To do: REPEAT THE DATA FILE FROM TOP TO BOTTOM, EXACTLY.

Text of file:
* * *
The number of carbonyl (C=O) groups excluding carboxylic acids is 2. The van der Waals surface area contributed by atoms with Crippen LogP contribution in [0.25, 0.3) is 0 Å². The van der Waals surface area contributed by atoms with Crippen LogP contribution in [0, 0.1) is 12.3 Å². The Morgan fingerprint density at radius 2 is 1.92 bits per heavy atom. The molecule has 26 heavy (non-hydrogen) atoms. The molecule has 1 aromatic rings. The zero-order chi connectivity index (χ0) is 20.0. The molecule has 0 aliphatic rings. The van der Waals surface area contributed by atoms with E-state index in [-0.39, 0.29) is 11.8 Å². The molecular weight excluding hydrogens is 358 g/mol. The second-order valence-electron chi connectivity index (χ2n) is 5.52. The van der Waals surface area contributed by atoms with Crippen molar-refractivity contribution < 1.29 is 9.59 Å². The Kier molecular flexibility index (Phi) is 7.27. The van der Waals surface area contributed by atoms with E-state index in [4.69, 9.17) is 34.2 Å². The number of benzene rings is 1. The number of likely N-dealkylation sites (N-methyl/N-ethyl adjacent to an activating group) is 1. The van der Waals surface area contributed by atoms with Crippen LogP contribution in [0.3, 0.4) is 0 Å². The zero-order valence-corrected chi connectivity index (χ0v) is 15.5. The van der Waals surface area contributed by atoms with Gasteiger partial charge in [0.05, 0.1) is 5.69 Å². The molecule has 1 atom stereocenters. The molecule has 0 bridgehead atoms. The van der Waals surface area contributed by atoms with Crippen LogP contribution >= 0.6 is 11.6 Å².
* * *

The number of carbonyl (C=O) groups excluding carboxylic acids is 2. The van der Waals surface area contributed by atoms with Crippen LogP contribution in [0.25, 0.3) is 0 Å². The van der Waals surface area contributed by atoms with Crippen LogP contribution in [0, 0.1) is 12.3 Å². The Morgan fingerprint density at radius 2 is 1.92 bits per heavy atom. The molecule has 26 heavy (non-hydrogen) atoms. The molecule has 1 aromatic rings. The zero-order chi connectivity index (χ0) is 20.0. The molecule has 0 aliphatic rings. The van der Waals surface area contributed by atoms with E-state index in [-0.39, 0.29) is 11.8 Å². The molecular weight excluding hydrogens is 358 g/mol. The second-order valence-electron chi connectivity index (χ2n) is 5.52. The van der Waals surface area contributed by atoms with Crippen molar-refractivity contribution < 1.29 is 9.59 Å². The Kier molecular flexibility index (Phi) is 7.27. The van der Waals surface area contributed by atoms with E-state index in [4.69, 9.17) is 34.2 Å². The number of benzene rings is 1. The number of likely N-dealkylation sites (N-methyl/N-ethyl adjacent to an activating group) is 1. The van der Waals surface area contributed by atoms with Crippen LogP contribution in [0.3, 0.4) is 0 Å². The zero-order valence-corrected chi connectivity index (χ0v) is 15.5. The van der Waals surface area contributed by atoms with Gasteiger partial charge in [0.05, 0.1) is 5.69 Å². The molecule has 1 atom stereocenters. The molecule has 0 bridgehead atoms. The van der Waals surface area contributed by atoms with Crippen LogP contribution >= 0.6 is 11.6 Å².